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Some men voice complaints of shortened penis following prostate cancer treatment
Perceived reduction in size linked to regrets of treatment choice
A small percentage of men in a prostate cancerstudy complained that their penis seemed shorter following treatment, with some saying that it interfered with intimate relationships and caused them to regret the type of treatment they chose.
Complaints were more common in men treated with radical prostatectomy (surgical removal of the prostate) or male hormone-blocking drugs combined with radiation therapy, according to the study by researchers from Dana-Farber/Brigham and Women's Cancer Center (DF/BWCC). No men reported a perceived shortening of their penis following radiation therapy alone.
The study's findings, which are being published in the January issue of the journal Urology, are based on surveys completed by physicians of 948 men treated for prostate cancer and who had suffered a recurrence of the disease.
Twenty-five men (2.63 percent of the group) complained of smaller penises after treatment — 3.73 percent for surgery, 2.67 percent for radiotherapy plus androgen deprivation therapy (ADT), and 0 percent for radiotherapy alone. Radiotherapy included both radiation administered by an external x-ray machine, and brachytherapy — the implantation of radioactive seeds directly into the prostate.
The researchers, led by Paul Nguyen, MD, a radiation oncologist, and medical student Arti Parekh, said it is the first study to link men's perceptions of a reduction in penis size to lowered life satisfaction, problems in emotional relationships, and misgivings about the specific form of prostate cancer treatment they chose.
Nguyen said that the potential side effect of a smaller penis is well-known among physicians and surgeons, "but it's almost never discussed with patients, so it can be very upsetting to some men when it occurs. Patients can deal with almost any side effect if they have some inkling ahead of time that they may happen."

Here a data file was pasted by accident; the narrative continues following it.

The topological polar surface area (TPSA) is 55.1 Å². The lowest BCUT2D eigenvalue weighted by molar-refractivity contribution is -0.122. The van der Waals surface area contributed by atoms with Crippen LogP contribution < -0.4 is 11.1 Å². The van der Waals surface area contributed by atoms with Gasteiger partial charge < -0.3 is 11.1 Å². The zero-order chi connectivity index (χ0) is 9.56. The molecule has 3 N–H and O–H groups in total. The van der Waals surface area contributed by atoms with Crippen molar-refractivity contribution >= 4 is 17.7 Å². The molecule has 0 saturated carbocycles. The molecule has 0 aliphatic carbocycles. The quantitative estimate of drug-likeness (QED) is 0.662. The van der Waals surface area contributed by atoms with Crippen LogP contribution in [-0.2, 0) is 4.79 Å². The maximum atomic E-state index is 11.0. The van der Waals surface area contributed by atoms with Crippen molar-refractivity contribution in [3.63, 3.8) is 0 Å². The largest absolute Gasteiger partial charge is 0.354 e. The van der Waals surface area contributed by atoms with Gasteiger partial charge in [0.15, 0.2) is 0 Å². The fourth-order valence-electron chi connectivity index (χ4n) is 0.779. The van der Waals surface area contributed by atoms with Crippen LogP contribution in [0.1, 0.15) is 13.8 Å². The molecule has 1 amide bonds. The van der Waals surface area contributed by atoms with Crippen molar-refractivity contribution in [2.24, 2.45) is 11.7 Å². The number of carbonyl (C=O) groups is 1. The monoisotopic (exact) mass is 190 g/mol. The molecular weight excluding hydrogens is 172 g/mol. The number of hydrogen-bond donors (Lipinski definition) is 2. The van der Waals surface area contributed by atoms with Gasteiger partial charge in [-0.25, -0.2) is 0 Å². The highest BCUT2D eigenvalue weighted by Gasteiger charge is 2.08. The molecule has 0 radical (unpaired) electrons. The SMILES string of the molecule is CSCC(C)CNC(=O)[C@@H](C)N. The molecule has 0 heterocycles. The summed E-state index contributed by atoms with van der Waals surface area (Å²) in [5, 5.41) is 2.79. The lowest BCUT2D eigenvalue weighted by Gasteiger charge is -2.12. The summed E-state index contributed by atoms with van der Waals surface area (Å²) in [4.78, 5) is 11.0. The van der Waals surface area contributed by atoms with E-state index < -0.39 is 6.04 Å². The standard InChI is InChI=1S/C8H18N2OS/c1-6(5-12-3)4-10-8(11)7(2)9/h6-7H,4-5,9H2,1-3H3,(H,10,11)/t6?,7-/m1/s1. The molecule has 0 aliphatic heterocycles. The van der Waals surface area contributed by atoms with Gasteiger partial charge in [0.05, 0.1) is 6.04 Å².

The report's authors said physicians should discuss the possible side effect with their patients so that they can make more-informed treatment choices.
There were no direct measurements of penis size either before or after treatment, said the researchers. Nor did the patients' physicians specifically ask about this side effect; the issue was brought up by patients in conversations with their doctors. For this and other reasons, the authors of the new study suggest that the problem is likely more common than reported in the survey.
"Prostate cancer is one of the few cancers where patients have a choice of therapies, and because of the range of possible side effects, it can be a tough choice," said Nguyen. "This study says that when penile shortening does occur, it really does affect patients and their quality of life. It's something we should be discussing up front so that it will help reduce treatment regrets."
The likelihood and magnitude of penis shortening as a consequence of treatment have not been well studied, said the researchers. However, Jim Hu, MD, a surgeon at the University of California, Los Angeles Medical Center and a co-author of the study, said "Previous studies have concluded that there is shortened penis length following prostatectomy. This is most common with non-nerve sparing surgery, as this may result in fibrosis and atrophy of erectile tissue due to damage to nerve and vascular structures." The present study did not find much difference on that score.
The study's subjects were men enrolled in a registry called COMPARE that collects data on patients whose prostate cancer shows signs of recurring after initial treatment. Of the 948 men in the study, 22 percent were younger than 60, and the majority were in their 60s, 70s and 80s. Just over half — 54 percent — had undergone surgery to remove their cancerous prostate, while 24 percent received radiation therapy combined with hormone-blocking treatment, and 22 percent had radiation therapy alone.
In an editorial comment accompanying the report, Luc Cormier, MD, PhD, of Dijon University Hospital in France wrote that the study "is really of interest because of the number of patients and that it included other treatment methods in addition to radical prostatectomy."
The surveys of the men did not report on their sexual functioning. Cormier observed that "sexual activity needs to be thoroughly measured owing to the obvious relationship with the patients' perception of penile length."
Other authors are from Dana-Farber, the University of Connecticut, and the University of Texas M.D. Anderson Cancer Center.
The research was supported by an anonymous family foundation along with other foundation funding.
At Dana-Farber, patients receive prostate cancer treatment at the Lank Center for Genitourinary Cancer.